What happens when you have a film about a professional female race driver who at no point assists her bank-robbing husband as a getaway driver? A missed opportunity is what. And all this when recently they have honest-to-God babies assisting in heists. Babies, I say! (Yes, this joke works better if you consider the English language title of the film, Racer and the Jailbird. Yes, my Anglocentric-ness is showing.)
Directed by Michaël R. Roskam (The Drop) and shot in his native Belgium under the original French title Le Fidèle, Matthias Schoenaerts (Far from the Madding Crowd) and Adèle Exarchopoulos (Blue is the Warmest Colour) star as Gigi Vanoirbeek and Bibi Delhany, the aforementioned gangster and driver. Meeting at the after-party for one of Bibi’s races, the two quickly fall for each other and marry, Bibi still unaware of Gigi’s true occupation. Things start to get complicated when Bibi begins to suspect what Gigi does when he continues to prioritise mysterious trips with his friends over time with her. When one of Gigi’s operations gets out of hand, she comes to realise that aiding the police may be the only way to keep Gigi safe.
There is much to like from the first and second acts of the film, which is split up into sections (“Gigi” and “Bibi”) giving events generally from the point of view of each of the two main characters in turn. There is a decidedly, and one would assume intentional, Goodfellas-like feel to Gigi’s lifestyle spent with the friends who have constituted his family since his childhood.
While Gigi’s character doesn’t always feel that well-drawn, Schoenaerts brings a lot of charm as well as vulnerability to the role. Exarchopoulos is perhaps given a more difficult part, as she is not given as much characterisation to work with.Ssomething which is perhaps illustrated best by considering how in a film about a rally driver and a thief, racing becomes entirely eclipsed by thieving. At the same time, more of the drama hinges on her performance with many of the film’s pivotal moments focusing on her reactions alone.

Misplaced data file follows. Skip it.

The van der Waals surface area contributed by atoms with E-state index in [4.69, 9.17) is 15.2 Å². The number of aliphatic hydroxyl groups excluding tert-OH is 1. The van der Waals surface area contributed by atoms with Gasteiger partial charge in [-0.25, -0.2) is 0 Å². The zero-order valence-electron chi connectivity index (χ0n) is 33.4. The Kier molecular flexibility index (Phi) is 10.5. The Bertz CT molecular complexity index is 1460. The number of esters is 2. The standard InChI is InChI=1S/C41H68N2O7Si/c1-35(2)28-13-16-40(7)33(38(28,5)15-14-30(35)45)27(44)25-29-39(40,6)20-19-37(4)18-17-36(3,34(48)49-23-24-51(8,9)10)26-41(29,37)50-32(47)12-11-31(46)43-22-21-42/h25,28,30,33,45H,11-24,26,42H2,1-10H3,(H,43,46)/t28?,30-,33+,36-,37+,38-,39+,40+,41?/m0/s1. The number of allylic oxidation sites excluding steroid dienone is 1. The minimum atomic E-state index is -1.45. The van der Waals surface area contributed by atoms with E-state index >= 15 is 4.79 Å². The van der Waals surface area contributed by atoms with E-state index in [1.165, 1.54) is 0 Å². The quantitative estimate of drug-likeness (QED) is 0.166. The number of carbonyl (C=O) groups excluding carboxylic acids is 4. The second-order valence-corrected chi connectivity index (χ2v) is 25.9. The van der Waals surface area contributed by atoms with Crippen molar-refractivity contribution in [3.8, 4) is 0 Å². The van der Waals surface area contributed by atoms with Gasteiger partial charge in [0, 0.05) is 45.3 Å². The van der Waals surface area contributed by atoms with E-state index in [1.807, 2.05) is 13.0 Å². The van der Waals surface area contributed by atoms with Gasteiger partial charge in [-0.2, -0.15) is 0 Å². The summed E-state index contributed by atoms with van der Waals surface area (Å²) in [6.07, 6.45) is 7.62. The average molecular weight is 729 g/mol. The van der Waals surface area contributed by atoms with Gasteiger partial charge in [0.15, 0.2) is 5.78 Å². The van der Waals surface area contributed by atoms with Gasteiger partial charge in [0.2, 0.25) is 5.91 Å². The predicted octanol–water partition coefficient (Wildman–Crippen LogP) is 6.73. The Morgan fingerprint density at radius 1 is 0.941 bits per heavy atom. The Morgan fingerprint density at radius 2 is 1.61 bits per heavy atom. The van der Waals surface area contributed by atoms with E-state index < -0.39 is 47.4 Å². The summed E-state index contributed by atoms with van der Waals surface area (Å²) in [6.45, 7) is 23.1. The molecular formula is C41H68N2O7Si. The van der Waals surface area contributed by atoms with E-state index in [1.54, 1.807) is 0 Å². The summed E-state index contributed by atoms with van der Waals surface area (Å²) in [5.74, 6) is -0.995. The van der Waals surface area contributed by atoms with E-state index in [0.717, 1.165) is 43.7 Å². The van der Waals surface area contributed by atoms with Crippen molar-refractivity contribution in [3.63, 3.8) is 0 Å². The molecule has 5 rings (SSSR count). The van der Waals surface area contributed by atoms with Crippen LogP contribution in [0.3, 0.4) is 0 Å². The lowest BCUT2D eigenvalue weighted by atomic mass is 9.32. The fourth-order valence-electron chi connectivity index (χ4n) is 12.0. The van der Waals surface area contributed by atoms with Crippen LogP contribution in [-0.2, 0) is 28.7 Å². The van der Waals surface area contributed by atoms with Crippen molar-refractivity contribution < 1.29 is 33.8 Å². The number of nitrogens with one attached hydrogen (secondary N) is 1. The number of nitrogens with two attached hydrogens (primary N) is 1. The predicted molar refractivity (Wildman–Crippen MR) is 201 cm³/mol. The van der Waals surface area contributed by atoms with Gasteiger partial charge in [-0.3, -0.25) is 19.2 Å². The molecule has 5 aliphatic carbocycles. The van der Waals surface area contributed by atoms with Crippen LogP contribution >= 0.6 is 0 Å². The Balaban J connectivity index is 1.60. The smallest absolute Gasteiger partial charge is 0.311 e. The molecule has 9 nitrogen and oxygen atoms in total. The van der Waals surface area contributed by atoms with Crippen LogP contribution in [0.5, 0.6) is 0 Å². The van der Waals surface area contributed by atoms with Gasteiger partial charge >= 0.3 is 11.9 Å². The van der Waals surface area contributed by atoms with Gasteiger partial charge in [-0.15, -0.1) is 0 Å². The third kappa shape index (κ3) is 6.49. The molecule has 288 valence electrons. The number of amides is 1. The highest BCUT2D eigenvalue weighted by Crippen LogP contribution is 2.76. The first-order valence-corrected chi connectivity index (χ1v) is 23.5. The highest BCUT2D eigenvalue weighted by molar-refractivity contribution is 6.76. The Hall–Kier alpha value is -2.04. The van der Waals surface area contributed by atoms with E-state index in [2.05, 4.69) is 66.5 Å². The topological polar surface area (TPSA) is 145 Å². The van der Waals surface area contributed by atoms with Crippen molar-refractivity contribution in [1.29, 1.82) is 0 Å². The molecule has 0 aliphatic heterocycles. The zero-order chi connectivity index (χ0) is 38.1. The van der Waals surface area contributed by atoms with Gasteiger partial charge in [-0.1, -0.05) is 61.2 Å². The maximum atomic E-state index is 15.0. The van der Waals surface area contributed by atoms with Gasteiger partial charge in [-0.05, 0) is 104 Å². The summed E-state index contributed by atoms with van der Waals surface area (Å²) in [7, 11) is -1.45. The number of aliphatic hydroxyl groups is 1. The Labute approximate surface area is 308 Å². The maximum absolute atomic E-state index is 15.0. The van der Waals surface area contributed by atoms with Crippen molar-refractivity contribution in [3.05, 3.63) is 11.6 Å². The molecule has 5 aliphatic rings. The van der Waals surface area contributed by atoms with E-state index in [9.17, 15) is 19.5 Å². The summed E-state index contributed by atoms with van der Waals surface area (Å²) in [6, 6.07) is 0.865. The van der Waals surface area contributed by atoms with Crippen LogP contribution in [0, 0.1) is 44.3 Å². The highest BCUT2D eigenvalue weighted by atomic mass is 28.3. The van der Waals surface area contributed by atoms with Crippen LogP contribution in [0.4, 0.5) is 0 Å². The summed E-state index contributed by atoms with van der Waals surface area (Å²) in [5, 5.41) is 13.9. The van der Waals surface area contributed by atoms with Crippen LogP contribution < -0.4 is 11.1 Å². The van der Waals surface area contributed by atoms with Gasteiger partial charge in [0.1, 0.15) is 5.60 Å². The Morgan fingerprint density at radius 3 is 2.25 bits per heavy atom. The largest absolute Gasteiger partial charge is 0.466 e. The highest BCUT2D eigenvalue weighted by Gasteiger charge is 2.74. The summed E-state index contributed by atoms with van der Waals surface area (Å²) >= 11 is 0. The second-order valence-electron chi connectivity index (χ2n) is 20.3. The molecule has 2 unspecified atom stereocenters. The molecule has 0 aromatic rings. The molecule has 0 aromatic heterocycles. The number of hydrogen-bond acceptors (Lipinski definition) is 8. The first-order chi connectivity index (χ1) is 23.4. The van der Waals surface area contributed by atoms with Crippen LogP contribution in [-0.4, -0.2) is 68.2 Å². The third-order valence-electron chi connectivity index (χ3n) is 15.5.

Racer and the Jailbird comes off the rails in its third act. As Owen Glieberman observed in Variety, “Gigi’s incarceration is the wrong kind of obstacle.” When the two characters are separated, the narrative doesn’t seem to know what to do with itself anymore. The relatively condensed time of the first half is now stretched out into years as Gigi and Bibi struggle to maintain their relationship, and the film seems to alternatively remember and forget characters as it goes along. Ultimately, things descend into melodrama as more and more unlikely storylines pile on top of each other.
One wonders whether the three acts were written separately. Acts one and two work well in tandem. They could almost work as a satisfying film themselves. Act three, in comparison, feels tacked on and about three times as long.
Overall, Racer and the Jailbird’s interesting set-up with compelling character arcs is hampered by an over-the-top and left-of-field third act. Perhaps the one reason to stick around until the end is for the ending itself. The concluding scene is genuinely chilling and worthy of reflection. However, one wonders if it’s quite enough to make up for the effort in getting there.